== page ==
Alberta's MLAs do pretty well for themselves.
MLAs in this province take home a base pay package of $156,311, which includes the $134,000 salary and $22,311 in lieu of a pension or RRSP. That's nothing to sneeze at - in fact, it's better than nothing to sneeze at. MLAs in Alberta are paid better than their provincial counterparts, and that base salary is just the beginning for many, who earn extra to chair committees or take on ministry portfolios.
So when the legislature's member services committee announced MLA pay would be frozen this year, it was looked upon by most Albertans as a hollow gesture. MLAs were to see an increase on April 1, one tied to the Consumer Price Index, which would have boosted pay by about one per cent this year.
Instead, reports have revealed the government will save about $200,000 by not giving out the raises - a veritable drop in the bucket on spending that totals $41 billion.
The Progressive Conservatives have called it leading by example, an example average, everyday Albertans will likely find difficult to relate to. It is also an example Alberta's labour unions have rejected, as the province's doctors and teachers continue to negotiate, while over 20,000 front-line Alberta Union of Provincial Employees employees wait for collective bargaining talks to begin later this month.
Union leaders have stated the MLA wage freeze will not impact their negotiating stances, and is just another example of the province digging in its heels for what looks to be a rocky ride over the next few weeks, as the province readies to launch its 2013-2014 budget early next month.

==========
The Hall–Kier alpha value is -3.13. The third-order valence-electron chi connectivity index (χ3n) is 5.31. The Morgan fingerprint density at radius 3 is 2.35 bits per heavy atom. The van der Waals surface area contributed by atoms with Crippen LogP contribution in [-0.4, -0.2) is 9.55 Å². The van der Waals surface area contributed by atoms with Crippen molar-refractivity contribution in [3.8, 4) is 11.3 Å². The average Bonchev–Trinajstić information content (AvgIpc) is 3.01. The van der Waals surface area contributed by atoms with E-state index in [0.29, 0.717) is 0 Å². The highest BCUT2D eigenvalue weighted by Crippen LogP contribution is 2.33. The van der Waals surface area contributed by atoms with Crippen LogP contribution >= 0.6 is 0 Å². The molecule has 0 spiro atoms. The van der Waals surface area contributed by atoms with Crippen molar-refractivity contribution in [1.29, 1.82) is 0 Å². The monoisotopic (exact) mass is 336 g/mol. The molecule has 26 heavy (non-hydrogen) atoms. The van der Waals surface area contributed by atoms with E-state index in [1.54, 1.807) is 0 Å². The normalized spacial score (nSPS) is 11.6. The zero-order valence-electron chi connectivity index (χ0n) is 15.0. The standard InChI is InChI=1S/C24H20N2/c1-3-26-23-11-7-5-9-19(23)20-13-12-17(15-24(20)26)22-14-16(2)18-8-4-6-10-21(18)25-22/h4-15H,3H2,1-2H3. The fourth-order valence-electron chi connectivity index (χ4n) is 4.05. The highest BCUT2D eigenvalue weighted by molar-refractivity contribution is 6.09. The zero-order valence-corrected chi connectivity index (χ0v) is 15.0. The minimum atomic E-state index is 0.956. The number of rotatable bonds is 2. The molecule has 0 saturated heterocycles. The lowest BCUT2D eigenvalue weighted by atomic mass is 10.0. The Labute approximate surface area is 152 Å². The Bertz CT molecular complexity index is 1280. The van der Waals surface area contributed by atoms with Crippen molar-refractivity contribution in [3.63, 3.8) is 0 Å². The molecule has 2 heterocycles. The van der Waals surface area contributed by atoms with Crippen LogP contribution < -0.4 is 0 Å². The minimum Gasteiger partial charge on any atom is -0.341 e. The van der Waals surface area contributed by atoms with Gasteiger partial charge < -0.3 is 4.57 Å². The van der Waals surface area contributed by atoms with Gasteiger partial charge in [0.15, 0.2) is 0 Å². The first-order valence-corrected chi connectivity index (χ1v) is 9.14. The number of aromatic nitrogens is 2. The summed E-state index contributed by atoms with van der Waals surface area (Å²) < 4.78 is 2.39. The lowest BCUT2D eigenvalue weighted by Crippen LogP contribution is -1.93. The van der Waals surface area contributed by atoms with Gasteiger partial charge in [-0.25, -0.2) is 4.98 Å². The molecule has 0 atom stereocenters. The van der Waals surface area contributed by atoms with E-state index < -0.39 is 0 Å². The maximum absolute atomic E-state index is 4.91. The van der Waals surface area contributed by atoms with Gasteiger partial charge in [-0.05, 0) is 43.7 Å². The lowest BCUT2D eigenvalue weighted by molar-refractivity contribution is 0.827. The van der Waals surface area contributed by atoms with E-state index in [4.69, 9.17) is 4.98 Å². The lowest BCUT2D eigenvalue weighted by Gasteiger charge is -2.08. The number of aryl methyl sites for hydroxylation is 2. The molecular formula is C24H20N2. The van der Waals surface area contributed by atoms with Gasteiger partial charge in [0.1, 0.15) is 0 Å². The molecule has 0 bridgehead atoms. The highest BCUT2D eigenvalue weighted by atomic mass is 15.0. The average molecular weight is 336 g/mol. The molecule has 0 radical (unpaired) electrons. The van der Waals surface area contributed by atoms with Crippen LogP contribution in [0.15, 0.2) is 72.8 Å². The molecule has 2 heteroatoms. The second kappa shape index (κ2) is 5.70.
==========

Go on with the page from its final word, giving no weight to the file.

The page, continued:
Certainly, Albertans did not have an appetite for pay raises for provincial politicians and in a sense, the government did get this one right. However, its overall impact will be very minimal and when one considers the pay increases MLAs have received over the years, the hollow gesture argument can once again be made.
The Opposition has noted that in November, the member services committee voted to add $11,000 for MLAs to direct to their RRSPs, which was reported as being eight per cent more than MLAs were expected to earn when they were elected last spring.
With this in mind, Redford's message, that belt tightening begins at the top, has been viewed rather cynically by some, as the general public is painfully aware much more drastic changes are going to be required to deal with Alberta's revenue problem.
Still, it is a step in the right direction, even though it may be a little past due.
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